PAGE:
This was my 2 year old last year. Clearly, she needs toys. Right?
All year, I say “No.”
“No. You can’t have that princess doll.”
“No. We are not buying that Minnie Mouse shopping cart.”
I’ve had to stop taking Ellis down the toy aisle at Target because she just wants everything. Everything is beautiful and sparkly and pink and I can see her eyes getting bigger and bigger and all that want just hurts my stomach. Because I want to give it all to her. I hate having to explain, over and over, “No, that’s not how we are spending our money today.”
“These are not for today.”
She does a good job. No fits. No tantrums. Just the wide-eyed reaching. The whispered: “Wook, mama. It so parkly.” I want to take her up in my arms and say, “Of course you can have it. You can have whatever you want. Always.”
But I don’t want to say that because I don’t want my child to believe she is entitled. But I do want to say “yes.” Because that part of me–that pit of my stomach place, that just wants to hand her everything. The sun. The moon. The sparkly princess castle. That part of me always wants to say “Yes.”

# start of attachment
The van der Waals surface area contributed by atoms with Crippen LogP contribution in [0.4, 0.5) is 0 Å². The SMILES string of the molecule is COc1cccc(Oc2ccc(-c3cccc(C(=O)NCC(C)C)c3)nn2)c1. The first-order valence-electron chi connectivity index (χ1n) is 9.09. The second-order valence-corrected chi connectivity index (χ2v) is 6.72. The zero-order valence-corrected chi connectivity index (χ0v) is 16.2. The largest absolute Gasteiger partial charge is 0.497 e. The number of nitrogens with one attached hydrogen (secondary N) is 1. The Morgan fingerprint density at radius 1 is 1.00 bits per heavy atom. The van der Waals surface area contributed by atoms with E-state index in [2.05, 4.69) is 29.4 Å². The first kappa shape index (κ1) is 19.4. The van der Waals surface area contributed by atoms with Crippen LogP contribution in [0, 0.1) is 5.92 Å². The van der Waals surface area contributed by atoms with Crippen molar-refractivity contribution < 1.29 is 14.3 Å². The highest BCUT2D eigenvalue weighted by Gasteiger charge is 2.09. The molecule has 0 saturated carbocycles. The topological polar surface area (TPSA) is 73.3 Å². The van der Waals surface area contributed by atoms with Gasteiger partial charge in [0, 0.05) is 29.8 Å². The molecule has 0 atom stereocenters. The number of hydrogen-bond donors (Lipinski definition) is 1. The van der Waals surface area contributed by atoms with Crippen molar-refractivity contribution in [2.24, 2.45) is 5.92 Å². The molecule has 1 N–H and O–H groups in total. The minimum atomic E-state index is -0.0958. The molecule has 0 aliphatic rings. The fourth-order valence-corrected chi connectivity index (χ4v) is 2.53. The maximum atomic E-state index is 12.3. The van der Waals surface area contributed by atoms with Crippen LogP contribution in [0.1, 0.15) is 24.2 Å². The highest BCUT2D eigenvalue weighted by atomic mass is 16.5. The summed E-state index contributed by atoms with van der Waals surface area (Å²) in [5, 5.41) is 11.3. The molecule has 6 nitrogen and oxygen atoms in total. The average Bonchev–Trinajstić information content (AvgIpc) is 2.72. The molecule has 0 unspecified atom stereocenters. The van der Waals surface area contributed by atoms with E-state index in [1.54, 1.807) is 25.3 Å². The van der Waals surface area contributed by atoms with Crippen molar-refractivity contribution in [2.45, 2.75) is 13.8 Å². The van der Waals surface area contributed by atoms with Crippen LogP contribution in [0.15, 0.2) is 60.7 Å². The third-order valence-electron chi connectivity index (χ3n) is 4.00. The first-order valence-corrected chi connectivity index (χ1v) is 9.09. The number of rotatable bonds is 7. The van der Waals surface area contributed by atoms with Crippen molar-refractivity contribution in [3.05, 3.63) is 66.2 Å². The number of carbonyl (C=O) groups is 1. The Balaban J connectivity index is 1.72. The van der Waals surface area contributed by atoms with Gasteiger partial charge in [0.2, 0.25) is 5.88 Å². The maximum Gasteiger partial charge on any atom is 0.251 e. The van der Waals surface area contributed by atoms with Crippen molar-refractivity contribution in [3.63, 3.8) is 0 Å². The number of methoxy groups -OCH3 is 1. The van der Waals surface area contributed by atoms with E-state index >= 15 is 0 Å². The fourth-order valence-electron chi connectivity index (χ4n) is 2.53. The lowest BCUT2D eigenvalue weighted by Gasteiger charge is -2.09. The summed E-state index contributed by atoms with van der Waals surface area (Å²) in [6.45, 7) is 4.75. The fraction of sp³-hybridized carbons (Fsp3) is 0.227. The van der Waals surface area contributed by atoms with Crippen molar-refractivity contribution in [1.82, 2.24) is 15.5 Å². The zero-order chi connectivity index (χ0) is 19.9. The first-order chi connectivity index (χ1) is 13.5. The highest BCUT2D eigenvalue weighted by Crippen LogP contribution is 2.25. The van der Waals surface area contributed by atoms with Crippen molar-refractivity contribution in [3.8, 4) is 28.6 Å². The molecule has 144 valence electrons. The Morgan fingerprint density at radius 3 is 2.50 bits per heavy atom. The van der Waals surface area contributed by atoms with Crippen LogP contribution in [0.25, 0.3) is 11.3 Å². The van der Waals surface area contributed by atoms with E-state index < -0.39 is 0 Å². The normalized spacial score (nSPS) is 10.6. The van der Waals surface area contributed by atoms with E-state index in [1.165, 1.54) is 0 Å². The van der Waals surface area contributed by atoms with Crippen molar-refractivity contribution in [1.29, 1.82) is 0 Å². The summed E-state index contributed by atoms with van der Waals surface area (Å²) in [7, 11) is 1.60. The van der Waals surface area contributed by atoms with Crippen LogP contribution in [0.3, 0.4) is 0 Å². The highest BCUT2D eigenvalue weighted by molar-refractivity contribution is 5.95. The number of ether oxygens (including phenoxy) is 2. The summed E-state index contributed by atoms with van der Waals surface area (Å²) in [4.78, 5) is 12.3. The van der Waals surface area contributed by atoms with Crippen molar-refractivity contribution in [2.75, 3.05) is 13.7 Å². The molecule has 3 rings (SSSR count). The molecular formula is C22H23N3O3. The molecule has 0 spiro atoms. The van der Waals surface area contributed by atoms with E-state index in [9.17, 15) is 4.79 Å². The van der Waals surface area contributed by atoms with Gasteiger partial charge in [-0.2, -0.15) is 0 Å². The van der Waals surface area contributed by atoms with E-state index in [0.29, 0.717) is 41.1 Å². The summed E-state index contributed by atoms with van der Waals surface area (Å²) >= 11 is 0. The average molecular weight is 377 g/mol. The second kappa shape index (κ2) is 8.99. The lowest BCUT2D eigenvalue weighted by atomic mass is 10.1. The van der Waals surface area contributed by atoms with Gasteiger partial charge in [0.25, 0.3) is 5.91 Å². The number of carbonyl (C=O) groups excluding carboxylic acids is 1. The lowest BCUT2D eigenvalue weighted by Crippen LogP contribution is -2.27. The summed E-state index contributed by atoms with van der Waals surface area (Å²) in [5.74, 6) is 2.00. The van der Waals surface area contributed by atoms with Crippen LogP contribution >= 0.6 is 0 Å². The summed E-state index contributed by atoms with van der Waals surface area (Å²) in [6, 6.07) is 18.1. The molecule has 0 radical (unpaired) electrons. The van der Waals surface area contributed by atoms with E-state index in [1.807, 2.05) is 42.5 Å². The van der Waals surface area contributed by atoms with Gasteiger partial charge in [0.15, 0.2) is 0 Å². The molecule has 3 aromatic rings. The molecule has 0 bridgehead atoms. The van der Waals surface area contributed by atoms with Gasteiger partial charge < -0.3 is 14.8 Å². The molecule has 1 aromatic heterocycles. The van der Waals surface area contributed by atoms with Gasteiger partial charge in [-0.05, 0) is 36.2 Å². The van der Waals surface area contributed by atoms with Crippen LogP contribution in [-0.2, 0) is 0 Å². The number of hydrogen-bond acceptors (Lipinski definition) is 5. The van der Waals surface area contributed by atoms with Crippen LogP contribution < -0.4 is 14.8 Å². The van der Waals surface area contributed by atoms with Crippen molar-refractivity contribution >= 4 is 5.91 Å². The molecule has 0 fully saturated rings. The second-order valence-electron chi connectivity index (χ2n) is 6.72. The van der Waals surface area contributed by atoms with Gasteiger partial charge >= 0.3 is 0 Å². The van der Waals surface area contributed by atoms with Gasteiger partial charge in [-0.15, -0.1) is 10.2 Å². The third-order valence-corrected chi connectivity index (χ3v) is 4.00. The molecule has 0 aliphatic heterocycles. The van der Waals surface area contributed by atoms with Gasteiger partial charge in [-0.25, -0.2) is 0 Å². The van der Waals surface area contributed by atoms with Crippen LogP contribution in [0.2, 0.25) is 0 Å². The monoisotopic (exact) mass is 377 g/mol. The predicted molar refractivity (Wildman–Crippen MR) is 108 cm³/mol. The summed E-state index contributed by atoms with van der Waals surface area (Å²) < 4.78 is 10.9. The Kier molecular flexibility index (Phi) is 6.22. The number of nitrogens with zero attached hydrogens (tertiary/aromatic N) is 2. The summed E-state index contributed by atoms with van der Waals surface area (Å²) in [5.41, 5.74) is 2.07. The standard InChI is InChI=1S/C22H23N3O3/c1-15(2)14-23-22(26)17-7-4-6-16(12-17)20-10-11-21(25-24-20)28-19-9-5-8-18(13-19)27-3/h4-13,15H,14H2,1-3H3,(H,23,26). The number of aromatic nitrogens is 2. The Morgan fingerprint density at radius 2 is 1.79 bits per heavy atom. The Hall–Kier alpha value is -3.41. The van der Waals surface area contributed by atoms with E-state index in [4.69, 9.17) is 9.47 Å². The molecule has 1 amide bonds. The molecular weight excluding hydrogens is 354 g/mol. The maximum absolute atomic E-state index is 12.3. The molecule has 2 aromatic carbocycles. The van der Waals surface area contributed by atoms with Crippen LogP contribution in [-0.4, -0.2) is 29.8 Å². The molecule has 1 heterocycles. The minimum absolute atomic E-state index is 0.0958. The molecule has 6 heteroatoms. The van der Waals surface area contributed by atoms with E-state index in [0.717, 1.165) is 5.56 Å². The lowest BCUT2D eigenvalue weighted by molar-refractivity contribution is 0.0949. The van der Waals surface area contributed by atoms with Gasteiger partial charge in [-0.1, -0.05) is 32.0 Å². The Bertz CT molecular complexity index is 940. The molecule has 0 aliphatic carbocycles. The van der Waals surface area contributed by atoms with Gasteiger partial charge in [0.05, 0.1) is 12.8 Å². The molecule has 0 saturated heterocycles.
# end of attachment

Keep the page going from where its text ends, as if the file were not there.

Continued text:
I’ve never realised this, but saying “No” as a parent is almost harder than hearing it as a kid. There are times when saying “no” is easy. Another cookie? Hell no. You want my pie? Dream on. You want to pick up your brother and put him in a princess dress and smear lipstick on him? No. No. No. But other times it hurts. You want to stay at the park all day? You want to wear your princess crown to school? You want to go on a trip to find a rainbow? You want fourteen-sixteen princess dolls?
I’m sorry, no.
I see Christmas as a time of “Yes.”
I spend all year teaching restraint. I spend all year telling her that new toys don’t just happen on a Tuesday. I spend all year encouraging her to use what she has, love what’s in front of her, enjoy the gifts that are hers. And to give gifts to others. Some of the hardest lessons she’s had to learn are when we give a gift to a friend but don’t get one ourselves. But on Christmas, I get to say “Yes.” I get to take her tiny dreams of pink of ponies and princesses and I can make them appear. I only have so long before her dreams are more complicated. Before I can’t wave my magic wand and solve her problems.
I tried that her first year. I said, “I’m not buying her anything. She needs nothing.” Because of course, she doesn’t need anything. But then Christmas came around and somehow I had accumulated 20 small presents picked up here and there–on sale, on consignment, little things that I thought would be fun. Because she is little and I want her to have fun. So, this year, I’m not fighting it. We’ve set our budgets and I’m going to max out that money for everything it’s worth. I’m not even sorry.